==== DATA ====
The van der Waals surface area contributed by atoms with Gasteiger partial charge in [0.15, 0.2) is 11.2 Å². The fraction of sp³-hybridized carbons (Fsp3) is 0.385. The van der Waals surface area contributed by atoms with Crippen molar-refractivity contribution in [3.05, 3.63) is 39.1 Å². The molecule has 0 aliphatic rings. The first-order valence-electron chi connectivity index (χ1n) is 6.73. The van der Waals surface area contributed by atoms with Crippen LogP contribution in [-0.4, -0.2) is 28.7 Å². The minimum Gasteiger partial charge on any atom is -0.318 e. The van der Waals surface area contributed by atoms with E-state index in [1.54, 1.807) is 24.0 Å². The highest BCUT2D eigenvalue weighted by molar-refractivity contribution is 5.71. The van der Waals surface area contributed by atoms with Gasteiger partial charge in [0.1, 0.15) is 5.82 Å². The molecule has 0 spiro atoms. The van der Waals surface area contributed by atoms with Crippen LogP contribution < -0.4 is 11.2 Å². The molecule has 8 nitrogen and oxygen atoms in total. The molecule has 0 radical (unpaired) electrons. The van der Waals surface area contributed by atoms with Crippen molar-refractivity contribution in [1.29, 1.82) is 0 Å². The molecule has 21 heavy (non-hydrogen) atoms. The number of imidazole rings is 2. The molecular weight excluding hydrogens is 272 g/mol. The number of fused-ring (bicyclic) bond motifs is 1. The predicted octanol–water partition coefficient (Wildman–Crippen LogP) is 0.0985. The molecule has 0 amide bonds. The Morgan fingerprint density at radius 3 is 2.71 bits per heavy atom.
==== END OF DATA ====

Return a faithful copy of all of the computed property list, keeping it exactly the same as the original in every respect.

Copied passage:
The van der Waals surface area contributed by atoms with Gasteiger partial charge in [0.15, 0.2) is 11.2 Å². The fraction of sp³-hybridized carbons (Fsp3) is 0.385. The van der Waals surface area contributed by atoms with Crippen molar-refractivity contribution in [3.05, 3.63) is 39.1 Å². The molecule has 0 aliphatic rings. The first-order valence-electron chi connectivity index (χ1n) is 6.73. The van der Waals surface area contributed by atoms with Crippen LogP contribution in [-0.4, -0.2) is 28.7 Å². The minimum Gasteiger partial charge on any atom is -0.318 e. The van der Waals surface area contributed by atoms with E-state index in [1.54, 1.807) is 24.0 Å². The highest BCUT2D eigenvalue weighted by molar-refractivity contribution is 5.71. The van der Waals surface area contributed by atoms with Gasteiger partial charge in [0.1, 0.15) is 5.82 Å². The molecule has 0 spiro atoms. The van der Waals surface area contributed by atoms with Crippen LogP contribution < -0.4 is 11.2 Å². The molecule has 8 nitrogen and oxygen atoms in total. The molecule has 0 radical (unpaired) electrons. The van der Waals surface area contributed by atoms with Crippen molar-refractivity contribution in [1.29, 1.82) is 0 Å². The molecule has 21 heavy (non-hydrogen) atoms. The number of imidazole rings is 2. The molecular weight excluding hydrogens is 272 g/mol. The number of fused-ring (bicyclic) bond motifs is 1. The predicted octanol–water partition coefficient (Wildman–Crippen LogP) is 0.0985. The molecule has 0 amide bonds. The Morgan fingerprint density at radius 3 is 2.71 bits per heavy atom.